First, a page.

Articles filed under Zoning/Planning from New York
Tyksinski vehemently protested the inclusion of the large commercial windmills. "I've been up close to these things and they're annoying. I've got to be honest with you," he said. "You're creating, in my opinion, a hazard for the community with very little efficiency. ... I think these things are noisy, they're cumbersome - personally, I think they're ugly."
Jerry Tackley, the board's chairman, said the advice that he had received from the town's attorney was that a long-form environmental assessment from the state Department of Environmental Conservation was necessary. The requirement stems from the town's law banning private wind turbines, passed in 2010.
Because industrial commercial turbine operations "have health and safety impacts on people," Cape Vincent's draft law reads, these concerns "must be addressed with adequate setbacks for ice throw, rotor failure, shadow flicker, and noise."
A town committee has been exploring a potential local wind law with two unusual provisions. The law would require a wind energy company to publicly disclose any land use agreements it makes with property owners to build turbines. It would also mandate the company provide some compensation to neighboring properties.
Oswego County is a step closer to officially denouncing offshore wind farms and plans to change the way water levels on Lake Ontario and the St. Lawrence River are regulated.
Planning board members reviewed the extension on the moratorium and sent it back to the town "as a local concern" without making any comments. The extension would give Lyme's Planning Board more time to draft a revised wind zoning law.
Following a public hearing attended by no members of the public, the town of Louisville voted unanimously to enact a wind turbine regulations law that would prohibit wind turbines from appearing along the town's waterfront. ..."If any commercial development came to Louisville, the state would handle that anyway," he said.
Those were the words spoken by one person in opposition to the proposed wind turbines in Litchfield. People, both for and against the turbines, packed the town hall last night, voicing their concerns. Joanne Eisinger was at the meeting. She says she feels the turbines' risks outweigh the rewards.
The board by a 7-0 vote approved a special-use permit request from Brooklyn wind developer OwnEnergy to install a 197-foot-tall meteorological tower at the Lyndon W. and Patricia F. Moser farm, 3981 Wilson Road. It would measure wind speed and direction.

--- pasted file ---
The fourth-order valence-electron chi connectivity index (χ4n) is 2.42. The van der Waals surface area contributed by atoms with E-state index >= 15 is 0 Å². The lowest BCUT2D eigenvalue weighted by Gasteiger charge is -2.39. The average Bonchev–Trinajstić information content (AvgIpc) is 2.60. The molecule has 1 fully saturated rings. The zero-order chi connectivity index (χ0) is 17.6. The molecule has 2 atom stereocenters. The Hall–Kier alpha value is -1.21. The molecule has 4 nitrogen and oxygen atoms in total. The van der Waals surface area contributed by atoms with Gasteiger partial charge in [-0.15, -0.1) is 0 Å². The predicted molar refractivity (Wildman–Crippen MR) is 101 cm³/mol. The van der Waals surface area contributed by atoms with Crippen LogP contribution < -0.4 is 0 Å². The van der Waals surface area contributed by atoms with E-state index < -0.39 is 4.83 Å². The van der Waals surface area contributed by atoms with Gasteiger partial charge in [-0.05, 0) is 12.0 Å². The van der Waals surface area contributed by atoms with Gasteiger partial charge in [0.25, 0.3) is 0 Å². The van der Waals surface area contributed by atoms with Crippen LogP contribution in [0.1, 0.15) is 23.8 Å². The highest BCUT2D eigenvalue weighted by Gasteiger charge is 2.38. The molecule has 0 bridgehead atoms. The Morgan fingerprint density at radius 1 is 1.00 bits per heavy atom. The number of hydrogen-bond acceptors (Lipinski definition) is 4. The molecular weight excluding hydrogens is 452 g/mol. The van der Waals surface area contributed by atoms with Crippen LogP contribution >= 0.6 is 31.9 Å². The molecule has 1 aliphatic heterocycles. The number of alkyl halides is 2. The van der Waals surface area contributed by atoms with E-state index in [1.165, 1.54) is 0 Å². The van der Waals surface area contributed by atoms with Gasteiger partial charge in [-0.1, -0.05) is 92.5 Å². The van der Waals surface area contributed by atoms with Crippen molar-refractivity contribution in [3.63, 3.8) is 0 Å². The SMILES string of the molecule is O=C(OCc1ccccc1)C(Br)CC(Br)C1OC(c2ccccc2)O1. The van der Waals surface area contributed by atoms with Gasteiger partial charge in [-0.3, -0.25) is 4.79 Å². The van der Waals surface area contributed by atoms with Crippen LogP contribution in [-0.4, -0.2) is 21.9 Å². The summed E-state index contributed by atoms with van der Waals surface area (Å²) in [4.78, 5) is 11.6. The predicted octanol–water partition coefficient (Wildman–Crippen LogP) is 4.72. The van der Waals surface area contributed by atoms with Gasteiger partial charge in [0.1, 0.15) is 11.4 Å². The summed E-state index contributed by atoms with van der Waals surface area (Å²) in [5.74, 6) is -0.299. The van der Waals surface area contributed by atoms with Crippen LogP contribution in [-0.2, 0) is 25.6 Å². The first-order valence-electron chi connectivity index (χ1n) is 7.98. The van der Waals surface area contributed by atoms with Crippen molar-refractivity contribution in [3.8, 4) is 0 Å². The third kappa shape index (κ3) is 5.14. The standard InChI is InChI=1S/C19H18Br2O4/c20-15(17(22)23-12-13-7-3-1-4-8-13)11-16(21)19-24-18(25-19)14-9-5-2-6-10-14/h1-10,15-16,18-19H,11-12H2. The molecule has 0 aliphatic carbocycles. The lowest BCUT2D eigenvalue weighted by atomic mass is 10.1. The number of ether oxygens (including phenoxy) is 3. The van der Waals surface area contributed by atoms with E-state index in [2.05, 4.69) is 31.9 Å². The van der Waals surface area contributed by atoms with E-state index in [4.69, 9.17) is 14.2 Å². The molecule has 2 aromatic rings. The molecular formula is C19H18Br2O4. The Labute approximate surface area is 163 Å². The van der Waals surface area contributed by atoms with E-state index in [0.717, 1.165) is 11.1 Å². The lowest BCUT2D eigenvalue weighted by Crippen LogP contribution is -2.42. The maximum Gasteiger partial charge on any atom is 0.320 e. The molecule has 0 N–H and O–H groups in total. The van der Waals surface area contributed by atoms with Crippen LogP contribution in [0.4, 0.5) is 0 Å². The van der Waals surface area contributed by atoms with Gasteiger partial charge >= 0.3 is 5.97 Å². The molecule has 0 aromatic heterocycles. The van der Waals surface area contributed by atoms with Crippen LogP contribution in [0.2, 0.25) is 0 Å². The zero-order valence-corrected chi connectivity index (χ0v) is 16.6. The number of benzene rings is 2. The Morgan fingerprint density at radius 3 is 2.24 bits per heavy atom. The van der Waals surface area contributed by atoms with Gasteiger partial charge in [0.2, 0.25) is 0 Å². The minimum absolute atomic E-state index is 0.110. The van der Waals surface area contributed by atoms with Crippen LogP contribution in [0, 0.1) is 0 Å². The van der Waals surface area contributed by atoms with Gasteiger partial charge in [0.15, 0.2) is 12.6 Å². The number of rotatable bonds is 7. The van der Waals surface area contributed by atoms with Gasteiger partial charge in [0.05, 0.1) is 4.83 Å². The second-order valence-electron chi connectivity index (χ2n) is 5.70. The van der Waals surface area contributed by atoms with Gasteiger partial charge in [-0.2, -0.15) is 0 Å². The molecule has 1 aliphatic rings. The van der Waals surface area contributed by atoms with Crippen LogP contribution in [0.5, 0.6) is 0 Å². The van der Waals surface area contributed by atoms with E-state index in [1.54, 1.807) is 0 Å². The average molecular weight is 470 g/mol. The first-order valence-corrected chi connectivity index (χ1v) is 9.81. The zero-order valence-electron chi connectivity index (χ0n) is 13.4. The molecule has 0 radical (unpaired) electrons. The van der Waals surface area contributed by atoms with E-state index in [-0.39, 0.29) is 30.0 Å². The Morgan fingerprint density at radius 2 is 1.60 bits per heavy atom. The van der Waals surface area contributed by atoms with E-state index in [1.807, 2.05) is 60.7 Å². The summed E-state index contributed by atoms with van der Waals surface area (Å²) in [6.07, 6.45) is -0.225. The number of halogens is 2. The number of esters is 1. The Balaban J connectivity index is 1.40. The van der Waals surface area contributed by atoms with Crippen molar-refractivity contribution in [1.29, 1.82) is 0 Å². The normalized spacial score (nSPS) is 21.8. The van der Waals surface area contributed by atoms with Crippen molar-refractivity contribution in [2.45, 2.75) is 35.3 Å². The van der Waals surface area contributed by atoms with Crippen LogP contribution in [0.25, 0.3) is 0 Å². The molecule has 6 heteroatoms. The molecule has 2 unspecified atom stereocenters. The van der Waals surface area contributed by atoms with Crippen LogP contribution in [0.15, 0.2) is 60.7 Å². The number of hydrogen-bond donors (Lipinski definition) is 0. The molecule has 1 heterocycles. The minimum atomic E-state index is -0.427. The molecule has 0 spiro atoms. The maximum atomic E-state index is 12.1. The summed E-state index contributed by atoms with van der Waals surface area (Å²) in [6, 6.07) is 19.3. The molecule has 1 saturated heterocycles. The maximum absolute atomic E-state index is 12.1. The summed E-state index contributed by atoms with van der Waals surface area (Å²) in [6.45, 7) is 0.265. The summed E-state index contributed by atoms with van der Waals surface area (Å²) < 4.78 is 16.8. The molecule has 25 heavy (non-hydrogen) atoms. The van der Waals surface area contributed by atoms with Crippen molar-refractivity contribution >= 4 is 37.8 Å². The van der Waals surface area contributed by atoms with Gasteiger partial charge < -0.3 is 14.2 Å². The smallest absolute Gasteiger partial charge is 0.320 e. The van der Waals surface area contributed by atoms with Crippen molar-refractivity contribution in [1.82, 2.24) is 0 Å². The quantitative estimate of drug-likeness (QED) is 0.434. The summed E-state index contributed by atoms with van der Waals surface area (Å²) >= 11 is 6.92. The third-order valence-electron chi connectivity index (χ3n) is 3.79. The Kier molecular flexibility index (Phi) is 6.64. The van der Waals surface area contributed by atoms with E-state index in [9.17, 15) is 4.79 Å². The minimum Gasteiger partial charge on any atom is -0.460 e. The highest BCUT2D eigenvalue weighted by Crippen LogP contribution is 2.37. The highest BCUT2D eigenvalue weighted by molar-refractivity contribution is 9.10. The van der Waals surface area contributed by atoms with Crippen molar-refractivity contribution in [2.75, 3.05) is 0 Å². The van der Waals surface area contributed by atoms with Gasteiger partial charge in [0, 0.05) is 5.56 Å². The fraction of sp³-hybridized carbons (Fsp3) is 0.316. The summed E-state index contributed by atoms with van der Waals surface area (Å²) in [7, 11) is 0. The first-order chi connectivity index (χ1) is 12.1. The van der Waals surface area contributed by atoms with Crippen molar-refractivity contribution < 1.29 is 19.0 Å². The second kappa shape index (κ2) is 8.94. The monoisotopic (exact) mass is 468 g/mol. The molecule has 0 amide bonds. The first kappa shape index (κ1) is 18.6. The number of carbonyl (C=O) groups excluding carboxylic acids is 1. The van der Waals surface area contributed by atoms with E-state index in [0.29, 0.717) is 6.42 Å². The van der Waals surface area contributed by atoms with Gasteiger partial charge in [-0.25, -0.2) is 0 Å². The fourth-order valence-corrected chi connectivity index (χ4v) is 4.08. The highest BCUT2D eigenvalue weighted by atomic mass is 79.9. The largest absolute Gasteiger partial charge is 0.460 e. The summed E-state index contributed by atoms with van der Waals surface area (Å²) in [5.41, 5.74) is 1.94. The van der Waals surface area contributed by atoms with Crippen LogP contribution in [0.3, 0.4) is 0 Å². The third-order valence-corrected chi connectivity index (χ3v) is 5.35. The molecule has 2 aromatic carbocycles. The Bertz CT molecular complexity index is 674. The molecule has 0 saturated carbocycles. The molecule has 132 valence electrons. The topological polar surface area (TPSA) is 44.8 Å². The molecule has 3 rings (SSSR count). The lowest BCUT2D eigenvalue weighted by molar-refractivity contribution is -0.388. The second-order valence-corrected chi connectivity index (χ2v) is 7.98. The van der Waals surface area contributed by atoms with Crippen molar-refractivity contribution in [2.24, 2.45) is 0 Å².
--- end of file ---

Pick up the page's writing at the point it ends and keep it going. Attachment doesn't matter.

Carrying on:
At first glance, the revamped proposal looks much the same as it did when the Morristown Wind Committee presented it to the town board on May 11, 2010, although at that time it lacked a noise standard, which committee members said they did not feel qualified to establish.
"The concern is safety," said Jason C. Pfotenhauer, deputy director of the county Planning Office. "If by chance a tower were to have mechanical problems and were to fall, we would like to see more of a buffer between the base and the fall zone."
Various studies have been conducted across the country in an effort to determine the effects of wind farms on property values. The studies have produced mixed results, with some saying that wind turbines have no effect on property values and others saying the projects hurt them.
Councilwoman Kari E. Tremper said the town needs to be clear as it attempts to establish guidelines dictating the placement of turbines. "If they are spending our federal tax dollars to build these things, they might as well build them how we want them," she said.
The town of Henderson banned all wind energy towers in November. Orleans would still allow commercial and residential turbines, but the noise and setback rules would make placing turbines in the town very difficult. A public hearing continued from Aug. 11 will be reconvened at 8 p.m. Sept. 8 at the town offices, 20558 Sunrise Ave. Copies of the law are available at the town office.
The town board rescinded Thursday an earlier, “invalid” decision to force voters to show their driver’s licenses, with a Cape Vincent address, in order to vote in a town election. The motion was made by Supervisor Urban K. Hirschey and seconded by Councilman Brooks J. Bragdon, both of whom had voted against the Aug. 11 resolution.
The Town Council, upon approving a stricter wind-power zoning law unanimously Wednesday night, pledged to put a stricter cap on wind turbine noise levels soon. "I think we all agree that we need to drop this level from 50."
The law essentially would block Albany-based NorthWind and Power’s current plan to build a 20-megawatt wind farm with eight to 12 turbines on Dry Hill in Litchfield. The Town Board will begin to discuss the legislation at its next meeting.
Taking a position championed by a prominent wind farm development critic, the Jefferson County Planning Board urged the town of Clayton to include stricter regulations on sound levels in the town's proposed amendment for wind development.
Even as uncertainty over the future of wind turbines in the region remains, Parishville is one of several local towns who continue to work toward finalizing the details of their proposed law. Town Supervisor Jerry G. Moore said the town's wind law is "90 percent" complete.
"So on clear nights, the noise the turbines will be allowed to make will be a 20- to 30-decibel increase over ambient noise," said Charles E. Ebbing, a Grindstone Island resident and retired acoustic engineer. "And that will mean loss of sleep. When you disrupt sleep, you're going to have health problems."